The Southwest Power Pool (SPP), the regional transmission organization that operates the electric grid for most of the central United States, has set records for the highest proportion of electricity demand supplied by wind power in both a single-hour period (72%) and a full day (62%).
In 2019, wind power supplied 29 percent of SPP’s demand for electricity. The share of total demand for wind power in 2019 ranged from a high of 37 percent in October to a low of 18 percent in August on a monthly basis. However, on a daily or hourly basis, due to variations in wind production and overall electricity generation, the proportion of wind may be greater.
System operators like SPP are responsible for balancing the supply and demand for electricity in real time. SPP primarily uses its own energy generating services to meet demand in order to preserve this balance, and participates in small energy exchange with neighboring network operators for economic or reliability purposes.
In 2019, net electricity exchange (electricity imports or exports from the region) for SPP averaged around 2 percent of generation.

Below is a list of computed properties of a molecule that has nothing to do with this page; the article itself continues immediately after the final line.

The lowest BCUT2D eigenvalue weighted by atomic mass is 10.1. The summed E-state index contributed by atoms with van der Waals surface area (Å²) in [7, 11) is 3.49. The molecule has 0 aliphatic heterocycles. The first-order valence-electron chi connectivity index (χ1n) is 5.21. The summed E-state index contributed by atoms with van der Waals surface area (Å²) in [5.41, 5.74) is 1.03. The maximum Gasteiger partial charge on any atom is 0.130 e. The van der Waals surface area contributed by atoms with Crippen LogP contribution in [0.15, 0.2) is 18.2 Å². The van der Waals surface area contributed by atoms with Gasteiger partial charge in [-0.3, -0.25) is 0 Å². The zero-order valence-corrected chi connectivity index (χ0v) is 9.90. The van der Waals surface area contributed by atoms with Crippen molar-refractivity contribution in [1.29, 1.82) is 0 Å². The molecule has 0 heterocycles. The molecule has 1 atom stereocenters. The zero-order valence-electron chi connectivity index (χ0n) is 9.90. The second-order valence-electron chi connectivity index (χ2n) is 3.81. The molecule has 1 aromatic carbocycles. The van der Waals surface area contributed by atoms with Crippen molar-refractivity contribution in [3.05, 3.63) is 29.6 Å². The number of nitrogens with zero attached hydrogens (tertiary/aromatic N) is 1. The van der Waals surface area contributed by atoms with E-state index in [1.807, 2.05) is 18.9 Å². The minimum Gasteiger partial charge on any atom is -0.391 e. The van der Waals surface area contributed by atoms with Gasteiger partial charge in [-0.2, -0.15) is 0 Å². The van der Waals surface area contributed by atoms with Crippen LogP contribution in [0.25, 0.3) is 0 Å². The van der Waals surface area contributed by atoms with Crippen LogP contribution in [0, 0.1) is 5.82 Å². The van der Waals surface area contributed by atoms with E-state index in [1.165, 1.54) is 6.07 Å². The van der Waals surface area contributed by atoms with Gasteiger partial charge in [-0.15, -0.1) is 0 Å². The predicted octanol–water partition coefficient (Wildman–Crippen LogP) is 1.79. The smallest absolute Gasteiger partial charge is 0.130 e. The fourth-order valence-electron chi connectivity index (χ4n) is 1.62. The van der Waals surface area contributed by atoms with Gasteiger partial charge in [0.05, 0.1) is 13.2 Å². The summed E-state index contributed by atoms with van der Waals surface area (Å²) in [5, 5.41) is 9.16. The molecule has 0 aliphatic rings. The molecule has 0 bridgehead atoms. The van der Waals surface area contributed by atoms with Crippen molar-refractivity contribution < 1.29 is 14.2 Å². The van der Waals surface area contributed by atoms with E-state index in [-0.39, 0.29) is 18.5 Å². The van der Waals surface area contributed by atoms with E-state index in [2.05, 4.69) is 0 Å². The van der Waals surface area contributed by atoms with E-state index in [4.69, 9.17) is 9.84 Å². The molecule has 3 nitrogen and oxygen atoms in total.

Wind penetration records are frequently broken in the spring due to seasonal patterns in both electricity demand and wind power output. In the SPP region, wind generation in the spring months is often the strongest.
Spring is also a time of year when the demand for energy is fairly low, because mild temperatures mean less power is used for heating or cooling homes. Electricity demand on weekends is also comparatively smaller, when wind set its latest record share in SPP.
Wind generation follows daily patterns in addition to the seasonal patterns. The generation of land-based wind is greatest overnight, when there are typically stronger winds. Consequently, wind power records appear to be set in the early morning hours.
SPP has invested heavily in developing new wind capacity to leverage desirable wind energy.
According to data from the U.S. Energy Information Administration (EIA) utility-scale power plant inventory, as of March 2020, SPP had 21 gigawatts of nameplate wind generating capacity, representing 24 percent of total SPP generating capacity and 20 percent of total utility-scale wind generating capacity in the United States.
Those wind reports are based on data from the EIA’s Hourly Electric Grid Monitor, which offers up-to-the-hour information on the demand for and exchange of power across the U.S. grid.
While EIA has no data on hours or days that could have had a higher share of wind generation before 2018 when EIA began collecting data for the Hourly Electric Grid Monitor, wind capacity growth over the past few years makes it unlikely that a higher share has been generated in earlier years.